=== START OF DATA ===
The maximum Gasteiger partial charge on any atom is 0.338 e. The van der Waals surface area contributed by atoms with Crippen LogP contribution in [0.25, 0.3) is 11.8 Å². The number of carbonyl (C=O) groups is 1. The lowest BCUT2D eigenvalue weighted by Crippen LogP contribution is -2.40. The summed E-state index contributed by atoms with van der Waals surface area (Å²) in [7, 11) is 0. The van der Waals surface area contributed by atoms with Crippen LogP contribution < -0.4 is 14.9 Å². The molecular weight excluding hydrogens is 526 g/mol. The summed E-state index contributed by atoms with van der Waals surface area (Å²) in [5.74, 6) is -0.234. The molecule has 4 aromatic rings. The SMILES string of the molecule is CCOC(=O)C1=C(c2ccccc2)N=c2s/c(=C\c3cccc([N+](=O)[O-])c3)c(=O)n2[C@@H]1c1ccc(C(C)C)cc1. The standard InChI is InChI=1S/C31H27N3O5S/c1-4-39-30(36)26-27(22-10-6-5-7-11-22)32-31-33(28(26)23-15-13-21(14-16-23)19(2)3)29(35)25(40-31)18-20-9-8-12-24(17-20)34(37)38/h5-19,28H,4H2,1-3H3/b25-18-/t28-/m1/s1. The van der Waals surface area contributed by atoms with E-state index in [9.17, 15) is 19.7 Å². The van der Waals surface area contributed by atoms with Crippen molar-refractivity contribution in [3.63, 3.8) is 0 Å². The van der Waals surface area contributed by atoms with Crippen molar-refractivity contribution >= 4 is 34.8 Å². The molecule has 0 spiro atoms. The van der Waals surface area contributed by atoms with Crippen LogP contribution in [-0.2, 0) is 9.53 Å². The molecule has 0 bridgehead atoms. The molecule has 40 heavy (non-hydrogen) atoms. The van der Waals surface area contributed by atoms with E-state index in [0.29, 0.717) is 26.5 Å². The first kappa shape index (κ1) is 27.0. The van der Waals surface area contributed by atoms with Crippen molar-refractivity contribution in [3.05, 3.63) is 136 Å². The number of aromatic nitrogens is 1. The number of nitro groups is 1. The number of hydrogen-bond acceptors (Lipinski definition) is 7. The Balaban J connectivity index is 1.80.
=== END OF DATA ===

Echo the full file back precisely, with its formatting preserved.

The maximum Gasteiger partial charge on any atom is 0.338 e. The van der Waals surface area contributed by atoms with Crippen LogP contribution in [0.25, 0.3) is 11.8 Å². The number of carbonyl (C=O) groups is 1. The lowest BCUT2D eigenvalue weighted by Crippen LogP contribution is -2.40. The summed E-state index contributed by atoms with van der Waals surface area (Å²) in [7, 11) is 0. The van der Waals surface area contributed by atoms with Crippen LogP contribution < -0.4 is 14.9 Å². The molecular weight excluding hydrogens is 526 g/mol. The summed E-state index contributed by atoms with van der Waals surface area (Å²) in [5.74, 6) is -0.234. The molecule has 4 aromatic rings. The SMILES string of the molecule is CCOC(=O)C1=C(c2ccccc2)N=c2s/c(=C\c3cccc([N+](=O)[O-])c3)c(=O)n2[C@@H]1c1ccc(C(C)C)cc1. The standard InChI is InChI=1S/C31H27N3O5S/c1-4-39-30(36)26-27(22-10-6-5-7-11-22)32-31-33(28(26)23-15-13-21(14-16-23)19(2)3)29(35)25(40-31)18-20-9-8-12-24(17-20)34(37)38/h5-19,28H,4H2,1-3H3/b25-18-/t28-/m1/s1. The van der Waals surface area contributed by atoms with E-state index in [9.17, 15) is 19.7 Å². The van der Waals surface area contributed by atoms with Crippen molar-refractivity contribution in [3.63, 3.8) is 0 Å². The van der Waals surface area contributed by atoms with Crippen molar-refractivity contribution >= 4 is 34.8 Å². The molecule has 0 spiro atoms. The van der Waals surface area contributed by atoms with Crippen LogP contribution in [-0.2, 0) is 9.53 Å². The molecule has 0 bridgehead atoms. The molecule has 40 heavy (non-hydrogen) atoms. The van der Waals surface area contributed by atoms with E-state index in [0.29, 0.717) is 26.5 Å². The first kappa shape index (κ1) is 27.0. The van der Waals surface area contributed by atoms with Crippen molar-refractivity contribution in [3.05, 3.63) is 136 Å². The number of aromatic nitrogens is 1. The number of nitro groups is 1. The number of hydrogen-bond acceptors (Lipinski definition) is 7. The Balaban J connectivity index is 1.80.